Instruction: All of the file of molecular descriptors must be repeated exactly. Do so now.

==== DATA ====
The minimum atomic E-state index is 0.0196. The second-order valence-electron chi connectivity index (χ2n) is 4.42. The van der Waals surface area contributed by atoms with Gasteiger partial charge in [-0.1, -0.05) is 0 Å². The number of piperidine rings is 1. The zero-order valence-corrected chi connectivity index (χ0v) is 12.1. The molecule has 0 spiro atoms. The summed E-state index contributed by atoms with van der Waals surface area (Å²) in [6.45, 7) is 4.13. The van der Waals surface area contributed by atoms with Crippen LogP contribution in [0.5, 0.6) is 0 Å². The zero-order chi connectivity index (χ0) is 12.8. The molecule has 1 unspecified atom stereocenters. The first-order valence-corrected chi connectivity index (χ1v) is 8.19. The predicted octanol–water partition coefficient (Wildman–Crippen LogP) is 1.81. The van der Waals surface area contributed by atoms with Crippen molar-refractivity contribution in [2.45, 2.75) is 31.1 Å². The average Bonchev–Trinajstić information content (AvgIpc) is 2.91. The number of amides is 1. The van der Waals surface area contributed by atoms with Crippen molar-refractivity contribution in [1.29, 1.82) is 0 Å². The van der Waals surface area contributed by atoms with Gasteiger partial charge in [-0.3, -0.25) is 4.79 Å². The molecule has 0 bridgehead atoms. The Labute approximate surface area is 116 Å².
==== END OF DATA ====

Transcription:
The minimum atomic E-state index is 0.0196. The second-order valence-electron chi connectivity index (χ2n) is 4.42. The van der Waals surface area contributed by atoms with Gasteiger partial charge in [-0.1, -0.05) is 0 Å². The number of piperidine rings is 1. The zero-order valence-corrected chi connectivity index (χ0v) is 12.1. The molecule has 0 spiro atoms. The summed E-state index contributed by atoms with van der Waals surface area (Å²) in [6.45, 7) is 4.13. The van der Waals surface area contributed by atoms with Crippen LogP contribution in [0.5, 0.6) is 0 Å². The zero-order chi connectivity index (χ0) is 12.8. The molecule has 1 unspecified atom stereocenters. The first-order valence-corrected chi connectivity index (χ1v) is 8.19. The predicted octanol–water partition coefficient (Wildman–Crippen LogP) is 1.81. The van der Waals surface area contributed by atoms with Crippen molar-refractivity contribution in [2.45, 2.75) is 31.1 Å². The average Bonchev–Trinajstić information content (AvgIpc) is 2.91. The number of amides is 1. The van der Waals surface area contributed by atoms with Crippen molar-refractivity contribution in [1.29, 1.82) is 0 Å². The van der Waals surface area contributed by atoms with Gasteiger partial charge in [-0.3, -0.25) is 4.79 Å². The molecule has 0 bridgehead atoms. The Labute approximate surface area is 116 Å².